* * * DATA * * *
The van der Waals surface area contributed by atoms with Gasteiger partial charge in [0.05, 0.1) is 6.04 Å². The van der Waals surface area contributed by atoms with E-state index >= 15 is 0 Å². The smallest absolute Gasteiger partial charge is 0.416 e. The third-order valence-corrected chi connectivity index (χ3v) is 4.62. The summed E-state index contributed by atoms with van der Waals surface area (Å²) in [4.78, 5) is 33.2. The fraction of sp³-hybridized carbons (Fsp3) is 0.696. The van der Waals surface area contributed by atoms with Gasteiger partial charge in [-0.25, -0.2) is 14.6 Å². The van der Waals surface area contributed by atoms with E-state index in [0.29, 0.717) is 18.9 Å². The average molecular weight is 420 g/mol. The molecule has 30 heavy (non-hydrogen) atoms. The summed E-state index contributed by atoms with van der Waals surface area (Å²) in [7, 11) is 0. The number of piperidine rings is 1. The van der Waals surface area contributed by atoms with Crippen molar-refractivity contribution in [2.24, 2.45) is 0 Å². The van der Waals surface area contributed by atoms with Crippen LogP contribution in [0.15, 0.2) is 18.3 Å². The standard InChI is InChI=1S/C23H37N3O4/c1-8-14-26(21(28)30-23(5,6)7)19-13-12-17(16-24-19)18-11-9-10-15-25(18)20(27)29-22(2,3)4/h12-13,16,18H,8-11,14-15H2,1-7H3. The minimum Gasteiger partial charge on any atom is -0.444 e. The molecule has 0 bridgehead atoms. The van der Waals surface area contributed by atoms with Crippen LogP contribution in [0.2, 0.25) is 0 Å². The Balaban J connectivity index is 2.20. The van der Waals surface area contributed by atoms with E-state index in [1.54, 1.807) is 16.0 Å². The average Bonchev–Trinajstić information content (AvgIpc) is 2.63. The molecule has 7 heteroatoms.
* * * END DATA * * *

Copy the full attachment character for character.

The van der Waals surface area contributed by atoms with Gasteiger partial charge in [0.05, 0.1) is 6.04 Å². The van der Waals surface area contributed by atoms with E-state index >= 15 is 0 Å². The smallest absolute Gasteiger partial charge is 0.416 e. The third-order valence-corrected chi connectivity index (χ3v) is 4.62. The summed E-state index contributed by atoms with van der Waals surface area (Å²) in [4.78, 5) is 33.2. The fraction of sp³-hybridized carbons (Fsp3) is 0.696. The van der Waals surface area contributed by atoms with Gasteiger partial charge in [-0.25, -0.2) is 14.6 Å². The van der Waals surface area contributed by atoms with E-state index in [0.29, 0.717) is 18.9 Å². The average molecular weight is 420 g/mol. The molecule has 30 heavy (non-hydrogen) atoms. The summed E-state index contributed by atoms with van der Waals surface area (Å²) in [7, 11) is 0. The number of piperidine rings is 1. The van der Waals surface area contributed by atoms with Crippen molar-refractivity contribution in [2.24, 2.45) is 0 Å². The van der Waals surface area contributed by atoms with Crippen LogP contribution in [0.15, 0.2) is 18.3 Å². The standard InChI is InChI=1S/C23H37N3O4/c1-8-14-26(21(28)30-23(5,6)7)19-13-12-17(16-24-19)18-11-9-10-15-25(18)20(27)29-22(2,3)4/h12-13,16,18H,8-11,14-15H2,1-7H3. The minimum Gasteiger partial charge on any atom is -0.444 e. The molecule has 0 bridgehead atoms. The van der Waals surface area contributed by atoms with Crippen LogP contribution in [0.2, 0.25) is 0 Å². The Balaban J connectivity index is 2.20. The van der Waals surface area contributed by atoms with E-state index in [1.54, 1.807) is 16.0 Å². The average Bonchev–Trinajstić information content (AvgIpc) is 2.63. The molecule has 7 heteroatoms.